In response, Erik Arnesen shared another year long 5:2 intermittent fasting vs. continuous energy restriction study where the drop out rate at the end of year one was just 7% and the average loss was 20lbs! (and actually I blogged about this one in the past – tl;dr no difference in outcomes but 5:2 participants were hungrier)

If the diets were identical, why the tremendous difference in adherence and weight loss at a year?

Sure, could be different patient populations, but I’m guessing the much larger factor was the service provision. Because at the end of the day that’s a huge part of what’s being measured in any organized diet study. Not just in terms of how many visits or touch-points a particular program has, or what collateral materials and support they provide their participants, but also the rapport development, motivational ability, and teaching skills of the service providers themselves.

Having led an inter-professional team for 16 years, I can tell you that who you’ve got helping your patients/participants has a tremendous impact on their outcomes even within the same program’s delivery.

So the next time you consider the outcomes of any study’s diet arm, a question worth pondering is how much of those outcomes are consequent to the prescribed diet itself, and how much are consequent to the health care professionals administering it?

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In Senate Hearing, Economic Experts Warn Climate Crisis Could Spur Financial Crash Like 2008

Posted March 12, 2020 by Anonymous
Senate Democrats’ Special Committee on the Climate Crisis Hearing on financial risks

Read time: 6 mins

Could the climate crisis precipitate a financial crash akin to or even greater than the one in 2008? With markets currently in turmoil due to the coronavirus pandemic, experts testified Thursday that there is high risk for an even larger economic crisis absent urgent climate policy.

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Announcing the winners of the 2019 Canadian Wildlife Photography of the Year Competition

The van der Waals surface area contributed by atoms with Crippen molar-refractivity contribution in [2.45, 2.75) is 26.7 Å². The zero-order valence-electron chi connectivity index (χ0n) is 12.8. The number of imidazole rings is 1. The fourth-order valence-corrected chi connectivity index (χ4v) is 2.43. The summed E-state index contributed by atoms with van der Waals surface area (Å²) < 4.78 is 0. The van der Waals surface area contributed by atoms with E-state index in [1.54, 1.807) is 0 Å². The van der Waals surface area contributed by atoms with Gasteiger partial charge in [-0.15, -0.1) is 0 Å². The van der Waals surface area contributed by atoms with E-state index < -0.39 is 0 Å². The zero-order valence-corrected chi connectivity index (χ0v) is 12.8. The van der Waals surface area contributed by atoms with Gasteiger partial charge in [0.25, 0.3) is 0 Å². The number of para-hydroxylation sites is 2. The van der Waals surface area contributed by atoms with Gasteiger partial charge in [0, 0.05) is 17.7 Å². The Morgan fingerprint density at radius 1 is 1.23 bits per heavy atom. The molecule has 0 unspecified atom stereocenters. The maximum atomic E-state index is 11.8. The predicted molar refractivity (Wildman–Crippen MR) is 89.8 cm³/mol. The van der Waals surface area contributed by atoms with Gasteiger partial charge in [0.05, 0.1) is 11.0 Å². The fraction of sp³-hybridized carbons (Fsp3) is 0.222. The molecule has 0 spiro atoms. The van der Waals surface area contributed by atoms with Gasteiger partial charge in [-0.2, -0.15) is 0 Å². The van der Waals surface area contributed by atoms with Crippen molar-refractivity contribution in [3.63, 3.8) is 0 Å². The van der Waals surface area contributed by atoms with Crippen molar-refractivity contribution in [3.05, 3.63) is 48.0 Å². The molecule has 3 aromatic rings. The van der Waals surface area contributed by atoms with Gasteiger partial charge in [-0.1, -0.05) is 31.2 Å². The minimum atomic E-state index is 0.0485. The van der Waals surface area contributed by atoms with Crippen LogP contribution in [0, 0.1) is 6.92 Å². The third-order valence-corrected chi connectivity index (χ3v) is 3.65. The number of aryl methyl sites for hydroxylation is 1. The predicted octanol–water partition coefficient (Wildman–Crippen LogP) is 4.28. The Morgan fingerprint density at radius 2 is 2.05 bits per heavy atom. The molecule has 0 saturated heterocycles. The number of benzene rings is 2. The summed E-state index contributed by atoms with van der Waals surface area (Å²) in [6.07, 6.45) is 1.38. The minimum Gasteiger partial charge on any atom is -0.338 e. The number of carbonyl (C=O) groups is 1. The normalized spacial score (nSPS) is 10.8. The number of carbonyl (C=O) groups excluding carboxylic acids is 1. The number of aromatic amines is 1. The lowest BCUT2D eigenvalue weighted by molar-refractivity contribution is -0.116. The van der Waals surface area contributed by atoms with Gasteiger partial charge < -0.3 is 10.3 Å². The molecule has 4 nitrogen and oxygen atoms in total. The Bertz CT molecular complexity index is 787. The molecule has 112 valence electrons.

Posted March 25, 2020 by Anonymous

This photo by Maxwel Hohn, titled “Painted Pillars of Campbell River,” was selected as the winner of the Urban Wildlife category in Canadian Geographic’s 2019 Canadian Wildlife Photography of the Year Competition.

A Canada lynx kitten stares intently over the top of a snowbank, surveying its surroundings. A northern pygmy-owl seems to frown amid a whirl of snowflakes. An underwater pillar decorated with sea stars, anemones and urchins rises toward the dim glow of the surface. Canada’s biodiversity is breathtaking in its beauty and variety, but it’s also vulnerable to climate change and the encroachment of human activities on critical habitat.

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Year Long 5:2 Intermittent Fasting Study Reports It’s No Better Or Worse Than A Horribly Restrictive Diet

Posted February 4, 2020 by Yoni Freedhoff

I started out planning to write about a different paper – a one year post intervention followup of people who had completed a prior year of being randomly assigned to 5:2 style intermittent fasting (IF) (2 days a week consuming 400-600 calories) vs. continuous energy restriction (typical of eating less daily) which showed that there was no difference between the two, but when I read it I realized the story was in the initial intervention, not the follow up.

The initial intervention involved randomly assigning 332 people to one of 3 dietary interventions:  Continuous (daily) energy restriction (CER), week-on, week-off energy restriction, and a 5:2 intermittent fasting pattern involving 5 days of habitual intake and 2 very low energy diet days each week.